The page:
Haldon Hill

Developments encroaching to the Haldon tree-line

Developments encroaching to the Haldon tree-line

Marianne Prowse described the idyllic Haldon she saw almost two hundred years ago. There is still moorland and forest but as you look down in almost all directions you see the signs of development, the theme of this poem. The city mentioned is probably Exeter but the encroaching building is evident in Teignmouth.

In 1830 the ‘Teignmouth, Dawlish and Torquay Guide’ commented: “A little further on, the lovely vale of Broad-meadow opens to the right, and takes the eye along its thickly-wooded inclosures, until it rest on the barren hill of Little Haldon.” Now there is an industrial estate, a large supermarket, a leisure centre and plans for housing development up that vale.

Here is John Libby’s almost apocalyptic view.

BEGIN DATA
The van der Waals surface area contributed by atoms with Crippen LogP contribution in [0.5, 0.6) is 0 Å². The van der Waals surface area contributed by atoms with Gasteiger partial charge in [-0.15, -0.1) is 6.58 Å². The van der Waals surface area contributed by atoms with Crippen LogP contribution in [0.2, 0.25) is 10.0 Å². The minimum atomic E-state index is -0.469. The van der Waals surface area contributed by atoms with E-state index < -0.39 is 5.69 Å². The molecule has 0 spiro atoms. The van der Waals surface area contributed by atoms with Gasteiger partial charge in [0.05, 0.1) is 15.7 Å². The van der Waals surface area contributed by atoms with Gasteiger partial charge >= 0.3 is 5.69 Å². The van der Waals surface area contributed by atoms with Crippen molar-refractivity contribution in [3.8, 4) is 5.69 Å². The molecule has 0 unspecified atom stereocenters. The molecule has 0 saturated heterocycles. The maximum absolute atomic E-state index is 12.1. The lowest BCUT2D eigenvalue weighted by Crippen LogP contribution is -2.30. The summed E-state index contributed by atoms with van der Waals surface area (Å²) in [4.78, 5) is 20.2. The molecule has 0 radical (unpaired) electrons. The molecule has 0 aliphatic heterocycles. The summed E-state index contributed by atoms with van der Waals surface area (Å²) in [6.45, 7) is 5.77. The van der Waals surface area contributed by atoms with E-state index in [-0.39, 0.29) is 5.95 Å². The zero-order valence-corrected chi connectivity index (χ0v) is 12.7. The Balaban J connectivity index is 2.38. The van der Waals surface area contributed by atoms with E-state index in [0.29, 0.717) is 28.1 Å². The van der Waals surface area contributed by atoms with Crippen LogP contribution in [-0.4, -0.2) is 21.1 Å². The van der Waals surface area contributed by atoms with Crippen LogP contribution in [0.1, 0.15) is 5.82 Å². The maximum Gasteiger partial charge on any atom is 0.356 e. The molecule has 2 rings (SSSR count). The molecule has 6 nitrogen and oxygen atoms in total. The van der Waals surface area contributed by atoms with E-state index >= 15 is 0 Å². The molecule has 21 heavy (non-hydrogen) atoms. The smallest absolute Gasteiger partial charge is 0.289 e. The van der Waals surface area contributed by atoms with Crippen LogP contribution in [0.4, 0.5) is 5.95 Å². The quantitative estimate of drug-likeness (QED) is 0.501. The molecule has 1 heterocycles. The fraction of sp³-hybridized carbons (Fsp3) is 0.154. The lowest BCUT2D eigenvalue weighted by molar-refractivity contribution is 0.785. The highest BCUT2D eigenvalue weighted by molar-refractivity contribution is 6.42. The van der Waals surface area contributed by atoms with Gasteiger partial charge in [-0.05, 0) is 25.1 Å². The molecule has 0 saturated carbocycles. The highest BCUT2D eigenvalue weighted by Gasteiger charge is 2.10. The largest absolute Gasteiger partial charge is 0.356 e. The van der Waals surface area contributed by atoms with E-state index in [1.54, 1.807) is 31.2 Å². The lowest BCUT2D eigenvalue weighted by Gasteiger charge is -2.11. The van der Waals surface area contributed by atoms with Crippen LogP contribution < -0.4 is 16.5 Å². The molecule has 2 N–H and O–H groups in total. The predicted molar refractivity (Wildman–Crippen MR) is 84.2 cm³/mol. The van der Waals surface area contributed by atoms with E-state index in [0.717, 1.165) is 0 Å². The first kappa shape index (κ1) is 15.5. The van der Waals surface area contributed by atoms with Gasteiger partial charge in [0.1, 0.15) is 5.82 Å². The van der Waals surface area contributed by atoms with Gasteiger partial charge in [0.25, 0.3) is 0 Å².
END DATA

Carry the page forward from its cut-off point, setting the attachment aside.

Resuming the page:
Haldon Hill
(John R Libby)

So stand on the heights
And think ‘What a pity’
Where once lay ploughed fields
Is now part of the city
Empty offices stand
Designed to be pretty
On the land that once wore
Spring’s green gown.

Oh those views of the summer
Those meadows that lay
Spread out before you
Golden with hay
Now bear precious street names
And gardens so gay
Dead hills of red brick
Running down.

And there’s areas now
Where the grass will not grow
Broken glass and cold concrete
And the river below
Has become Just a drain
Where the wild birds don’t go
Bikes and fridges are left there
To drown.

In this bowl of soft hills
That reach to the sky
Cry the ghosts of the creatures
Evicted to die
And what’s left for the children?
It’s no good just to sigh
When all they will see
Will be town.

The poem has been taken from ‘Poetry Now Regional Anthologies – The South West’, 1993, edited by Pat Wilson


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